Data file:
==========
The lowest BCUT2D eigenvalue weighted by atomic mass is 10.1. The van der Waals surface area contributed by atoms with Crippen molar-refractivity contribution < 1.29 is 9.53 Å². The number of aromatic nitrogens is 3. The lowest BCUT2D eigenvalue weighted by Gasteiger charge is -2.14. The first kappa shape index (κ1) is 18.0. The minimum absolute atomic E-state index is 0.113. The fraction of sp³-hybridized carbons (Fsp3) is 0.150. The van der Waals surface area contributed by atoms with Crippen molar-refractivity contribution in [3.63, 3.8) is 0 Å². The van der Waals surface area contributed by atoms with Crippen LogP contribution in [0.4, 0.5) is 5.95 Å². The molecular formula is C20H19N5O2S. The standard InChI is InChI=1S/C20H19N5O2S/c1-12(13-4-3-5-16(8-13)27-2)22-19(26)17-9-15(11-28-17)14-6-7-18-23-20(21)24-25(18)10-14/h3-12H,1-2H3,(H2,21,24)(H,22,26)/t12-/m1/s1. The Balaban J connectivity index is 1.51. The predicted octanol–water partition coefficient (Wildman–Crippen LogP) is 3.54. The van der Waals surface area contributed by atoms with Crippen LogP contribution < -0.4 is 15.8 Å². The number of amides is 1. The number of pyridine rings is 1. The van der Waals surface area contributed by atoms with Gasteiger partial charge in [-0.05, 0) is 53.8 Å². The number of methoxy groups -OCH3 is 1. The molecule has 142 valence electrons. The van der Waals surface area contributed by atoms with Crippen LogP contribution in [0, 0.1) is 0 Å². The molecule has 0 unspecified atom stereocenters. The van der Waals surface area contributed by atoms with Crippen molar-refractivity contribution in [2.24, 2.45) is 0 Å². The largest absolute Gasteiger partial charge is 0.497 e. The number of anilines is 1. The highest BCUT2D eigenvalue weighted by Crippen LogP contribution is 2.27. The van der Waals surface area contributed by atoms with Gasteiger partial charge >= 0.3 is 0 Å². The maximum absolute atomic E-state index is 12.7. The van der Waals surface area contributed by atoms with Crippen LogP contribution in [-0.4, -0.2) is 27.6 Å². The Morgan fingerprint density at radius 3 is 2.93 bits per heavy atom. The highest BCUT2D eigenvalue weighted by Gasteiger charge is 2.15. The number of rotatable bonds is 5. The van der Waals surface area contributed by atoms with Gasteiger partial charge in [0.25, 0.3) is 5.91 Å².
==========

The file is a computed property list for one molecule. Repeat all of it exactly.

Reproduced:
The lowest BCUT2D eigenvalue weighted by atomic mass is 10.1. The van der Waals surface area contributed by atoms with Crippen molar-refractivity contribution < 1.29 is 9.53 Å². The number of aromatic nitrogens is 3. The lowest BCUT2D eigenvalue weighted by Gasteiger charge is -2.14. The first kappa shape index (κ1) is 18.0. The minimum absolute atomic E-state index is 0.113. The fraction of sp³-hybridized carbons (Fsp3) is 0.150. The van der Waals surface area contributed by atoms with Crippen molar-refractivity contribution in [3.63, 3.8) is 0 Å². The van der Waals surface area contributed by atoms with Crippen LogP contribution in [0.4, 0.5) is 5.95 Å². The molecular formula is C20H19N5O2S. The standard InChI is InChI=1S/C20H19N5O2S/c1-12(13-4-3-5-16(8-13)27-2)22-19(26)17-9-15(11-28-17)14-6-7-18-23-20(21)24-25(18)10-14/h3-12H,1-2H3,(H2,21,24)(H,22,26)/t12-/m1/s1. The Balaban J connectivity index is 1.51. The predicted octanol–water partition coefficient (Wildman–Crippen LogP) is 3.54. The van der Waals surface area contributed by atoms with Crippen LogP contribution < -0.4 is 15.8 Å². The number of amides is 1. The number of pyridine rings is 1. The van der Waals surface area contributed by atoms with Gasteiger partial charge in [-0.05, 0) is 53.8 Å². The number of methoxy groups -OCH3 is 1. The molecule has 142 valence electrons. The van der Waals surface area contributed by atoms with Crippen LogP contribution in [0, 0.1) is 0 Å². The molecule has 0 unspecified atom stereocenters. The van der Waals surface area contributed by atoms with Crippen molar-refractivity contribution in [2.24, 2.45) is 0 Å². The largest absolute Gasteiger partial charge is 0.497 e. The number of anilines is 1. The highest BCUT2D eigenvalue weighted by Crippen LogP contribution is 2.27. The van der Waals surface area contributed by atoms with Gasteiger partial charge >= 0.3 is 0 Å². The maximum absolute atomic E-state index is 12.7. The van der Waals surface area contributed by atoms with Crippen LogP contribution in [-0.4, -0.2) is 27.6 Å². The Morgan fingerprint density at radius 3 is 2.93 bits per heavy atom. The highest BCUT2D eigenvalue weighted by Gasteiger charge is 2.15. The number of rotatable bonds is 5. The van der Waals surface area contributed by atoms with Gasteiger partial charge in [0.25, 0.3) is 5.91 Å².